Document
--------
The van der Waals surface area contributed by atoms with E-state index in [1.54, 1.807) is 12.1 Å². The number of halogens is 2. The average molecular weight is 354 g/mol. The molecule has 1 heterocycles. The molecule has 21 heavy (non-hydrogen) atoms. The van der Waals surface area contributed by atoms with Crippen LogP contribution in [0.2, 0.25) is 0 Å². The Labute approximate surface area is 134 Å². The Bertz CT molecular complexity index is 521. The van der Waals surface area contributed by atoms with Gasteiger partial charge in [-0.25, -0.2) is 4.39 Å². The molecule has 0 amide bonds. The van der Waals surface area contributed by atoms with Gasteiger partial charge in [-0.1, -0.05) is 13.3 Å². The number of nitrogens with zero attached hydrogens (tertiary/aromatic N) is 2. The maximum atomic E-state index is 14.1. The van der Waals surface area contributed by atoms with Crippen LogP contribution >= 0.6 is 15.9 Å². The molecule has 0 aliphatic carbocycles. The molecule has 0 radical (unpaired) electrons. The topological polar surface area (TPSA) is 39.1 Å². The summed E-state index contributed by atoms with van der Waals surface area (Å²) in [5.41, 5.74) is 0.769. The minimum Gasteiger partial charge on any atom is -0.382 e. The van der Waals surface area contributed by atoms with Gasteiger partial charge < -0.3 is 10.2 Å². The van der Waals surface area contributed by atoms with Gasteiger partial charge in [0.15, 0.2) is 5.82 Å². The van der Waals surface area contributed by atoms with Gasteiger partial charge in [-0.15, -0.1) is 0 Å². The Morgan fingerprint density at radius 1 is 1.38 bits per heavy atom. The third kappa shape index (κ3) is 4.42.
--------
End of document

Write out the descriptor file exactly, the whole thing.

The van der Waals surface area contributed by atoms with E-state index in [1.54, 1.807) is 12.1 Å². The number of halogens is 2. The average molecular weight is 354 g/mol. The molecule has 1 heterocycles. The molecule has 21 heavy (non-hydrogen) atoms. The van der Waals surface area contributed by atoms with Crippen LogP contribution in [0.2, 0.25) is 0 Å². The Labute approximate surface area is 134 Å². The Bertz CT molecular complexity index is 521. The van der Waals surface area contributed by atoms with Gasteiger partial charge in [-0.25, -0.2) is 4.39 Å². The molecule has 0 amide bonds. The van der Waals surface area contributed by atoms with Gasteiger partial charge in [-0.1, -0.05) is 13.3 Å². The number of nitrogens with zero attached hydrogens (tertiary/aromatic N) is 2. The maximum atomic E-state index is 14.1. The van der Waals surface area contributed by atoms with Crippen LogP contribution >= 0.6 is 15.9 Å². The molecule has 0 aliphatic carbocycles. The molecule has 0 radical (unpaired) electrons. The topological polar surface area (TPSA) is 39.1 Å². The summed E-state index contributed by atoms with van der Waals surface area (Å²) in [5.41, 5.74) is 0.769. The minimum Gasteiger partial charge on any atom is -0.382 e. The van der Waals surface area contributed by atoms with Gasteiger partial charge < -0.3 is 10.2 Å². The van der Waals surface area contributed by atoms with Gasteiger partial charge in [0.15, 0.2) is 5.82 Å². The van der Waals surface area contributed by atoms with Gasteiger partial charge in [-0.15, -0.1) is 0 Å². The Morgan fingerprint density at radius 1 is 1.38 bits per heavy atom. The third kappa shape index (κ3) is 4.42.